Every area has a fair amount of echo, making it always sound as if you are in a cave. There is sometimes rain, sometimes wind, and almost always some haunting piano music, bassy thrum, or ethereal choral drone in the background. Every noise that belongs to a being, either friendly or threatening, is made much more purposeful when everything else is quiet. Much like a bug, your ears become more sensitive to new and unexpected sounds — like the tiny, pleading squeak of a Grub in trouble, or the menacing scree of one of those bastard aspids.
This cavernous, empty feeling is compounded by the backgrounds — even though the game is always 2D, each area has a tremendous amount of depth, achieved with a combination of lighter colours, blur, parallaxing, and foreground elements in silhouette. You always feel as though you're in some colossal network of caves and underground arenas.
And that silence is present in Hollow Knight's traversable areas, too — not just its sounds and its backgrounds. So much of the game is empty space, filled with a solitude that can either be beautiful or ominous, or sometimes both. Even the save spots tie into Hollow Knight's themes of respite and pensive moments — instead of being statues, books, or glowing spots that allow you to save the game and recover health, they are benches, giving your lil bug a chance to take a moment to breathe.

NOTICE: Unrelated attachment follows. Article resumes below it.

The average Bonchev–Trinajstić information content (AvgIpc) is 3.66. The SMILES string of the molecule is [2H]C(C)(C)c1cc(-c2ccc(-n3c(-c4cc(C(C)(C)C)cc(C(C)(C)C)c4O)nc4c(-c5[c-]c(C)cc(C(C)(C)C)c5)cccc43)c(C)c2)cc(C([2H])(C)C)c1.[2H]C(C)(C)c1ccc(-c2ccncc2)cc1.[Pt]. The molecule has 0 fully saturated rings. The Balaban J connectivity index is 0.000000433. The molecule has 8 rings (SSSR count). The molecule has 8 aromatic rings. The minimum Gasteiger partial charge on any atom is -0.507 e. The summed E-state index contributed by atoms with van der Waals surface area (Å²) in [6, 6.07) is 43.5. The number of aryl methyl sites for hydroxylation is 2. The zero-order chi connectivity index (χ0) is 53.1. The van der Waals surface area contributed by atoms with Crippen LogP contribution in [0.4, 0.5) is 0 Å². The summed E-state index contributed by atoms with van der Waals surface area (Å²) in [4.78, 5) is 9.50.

Most games give you a sense of purpose and belonging, but Hollow Knight seems to take place in a civilisation that has already met its ruin. Corpses litter the ground. Ornate gravestones lay knocked over. An ancient battlefield looks like snow-covered hills, until you start to see that the hills have helmets and spears. This is a desolate land, and you are but one bug.
Obviously, that's the point. You have turned up after a bunch of things happened (although I'm not at the end yet, so don't spoil it! I don't know what all of those things are!) and you are alone. You are tiny. You are unaccompanied. You are mute. You have no help, and as some
people bugs seem to believe, no hope either. That's what makes it so exciting: The silence, the emptiness, is unnatural. And what do we do when things aren't right in video games? We fix 'em. Mostly by hitting things with other things until they explode.
I'm not a game designer, but if I were (and possibly the reason I'm not), I would be way too scared to make half of the decisions that Team Cherry made on Hollow Knight. Why not just stick with things the way they've always been — a world full of stuff, full of noises, full of sidequests and a jump that was perfected back in 1985? Why reinvent the wheel?
Because the wheel isn't always interesting. The wheel is something we take for granted. Some of, if not most of, the best games of our generation are the ones that aren't afraid to rip up the rulebook. The ones that don't feel bound by genre or convention. Hollow Knight is, in many ways, a very typical metroidvania — but the things that Team Cherry chose to iterate on have changed the game for future developers.
And if there's a message to take from this? Maybe we should all be as brave as Team Cherry. You have the option of sticking to the path and proving that you're just as good as other people — or forging your own path, and being the best in the world at doing something different.
Did you finish Hollow Knight this month? Let us know in the comments!